Andrew Miller is nearly 36 years old and a steep decline in velocity coincides with regression in performance. Last year's 2.77 ERA outperformed his advanced metrics. Miller just isn't good enough anymore to assume the 9th-inning role.
Gallegos could never really get going last year after testing positive for COVID-19 and dealing with a groin injury in September. In spite of that, he still finished with a 2.73 xFIP with four saves in 16 appearances. His swinging strike rate over the last two seasons is highly impressive and he keeps his walks low. A fully healthy season could help Gallegos emerge as the best option among the group.
Reyes is the wildcard. He has the most potential in the Cardinals bullpen, and you could argue his ceiling is higher than any pitcher on the St. Louis roster. However, after years of injuries the Cardinals seem intent on using him in a long-reliever role. The goal is to work him up to 100 innings, which actually presents value to fantasy owners as he could pile up strikeouts and maybe even snag a few wins, but if you're looking for saves Reyes does not appear to be the answer.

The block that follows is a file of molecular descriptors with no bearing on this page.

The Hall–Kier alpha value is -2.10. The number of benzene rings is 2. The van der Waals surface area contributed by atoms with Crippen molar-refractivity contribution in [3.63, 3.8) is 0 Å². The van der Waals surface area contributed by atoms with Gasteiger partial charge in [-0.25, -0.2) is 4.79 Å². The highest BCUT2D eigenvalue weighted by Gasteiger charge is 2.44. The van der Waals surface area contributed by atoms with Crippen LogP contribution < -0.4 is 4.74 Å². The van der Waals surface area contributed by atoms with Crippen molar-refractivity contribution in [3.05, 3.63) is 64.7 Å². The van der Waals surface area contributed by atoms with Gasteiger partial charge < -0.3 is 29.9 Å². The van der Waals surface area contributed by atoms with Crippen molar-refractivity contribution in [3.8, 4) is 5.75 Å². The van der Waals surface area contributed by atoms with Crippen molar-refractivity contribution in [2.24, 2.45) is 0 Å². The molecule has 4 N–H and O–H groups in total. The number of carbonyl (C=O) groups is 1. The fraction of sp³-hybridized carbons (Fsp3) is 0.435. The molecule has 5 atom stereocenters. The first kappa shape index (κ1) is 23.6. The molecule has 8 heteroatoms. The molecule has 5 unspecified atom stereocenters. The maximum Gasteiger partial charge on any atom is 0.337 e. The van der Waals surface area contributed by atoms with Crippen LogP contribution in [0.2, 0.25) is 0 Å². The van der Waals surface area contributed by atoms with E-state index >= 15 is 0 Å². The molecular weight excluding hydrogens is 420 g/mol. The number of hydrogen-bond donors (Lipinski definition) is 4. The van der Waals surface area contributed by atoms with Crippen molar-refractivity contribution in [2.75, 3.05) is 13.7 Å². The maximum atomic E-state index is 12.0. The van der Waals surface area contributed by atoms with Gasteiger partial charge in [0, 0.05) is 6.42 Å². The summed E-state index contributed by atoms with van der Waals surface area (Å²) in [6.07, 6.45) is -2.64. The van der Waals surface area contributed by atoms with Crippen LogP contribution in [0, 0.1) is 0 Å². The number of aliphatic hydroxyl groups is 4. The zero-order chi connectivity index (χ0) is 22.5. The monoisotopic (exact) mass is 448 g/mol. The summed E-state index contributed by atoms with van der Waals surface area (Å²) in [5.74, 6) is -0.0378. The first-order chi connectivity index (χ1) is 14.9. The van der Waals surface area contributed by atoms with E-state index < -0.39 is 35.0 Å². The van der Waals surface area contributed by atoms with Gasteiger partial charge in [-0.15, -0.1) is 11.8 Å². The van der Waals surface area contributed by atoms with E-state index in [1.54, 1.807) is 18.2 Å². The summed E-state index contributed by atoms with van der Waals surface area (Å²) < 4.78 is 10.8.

The answer may not be imminent, but Gallegos is the most likely option in the short-term and if he excels, he could stick. If Gallegos struggles, Hicks has the potential to assume the role at some point during the season.
Hels on Wheels
Helsley gained attention as the de-facto closer last year after Jordan Hicks opted out, Carlos Martinez entered the rotation and Giovanny Gallegos landed on the injured list. Voila! The 25-year-old Helsley is the 9th-inning guy.
Well, it didn't really go particularly well. Helsely only recorded one save and finished with a 6.51 xFIP in 12 innings. If he could only reduce his walks, Helsley has the tools to be a very good relief pitcher. His fastball touches the high-90's and he has a surprisingly effective curveball to complement the fastball/cutter combo. In his career, he has allowed a .228 batting average against, but home runs and walks are his bugaboo. A 92-mph average exit velocity and 51.5% flyball rate buoyed a 2.25 HR/9 rate in 2020. That is a concern but not as much as his 15.4% walk rate. Unfortunately double-digit walk rates were commonplace for Helsley throughout the minor leagues and the biggest factor holding him back from turning into an elite reliever.
All in all, the immediate production isn't there for Helsley, but he has the talent to develop into a significant contributor in the future.
Opening in the Outfield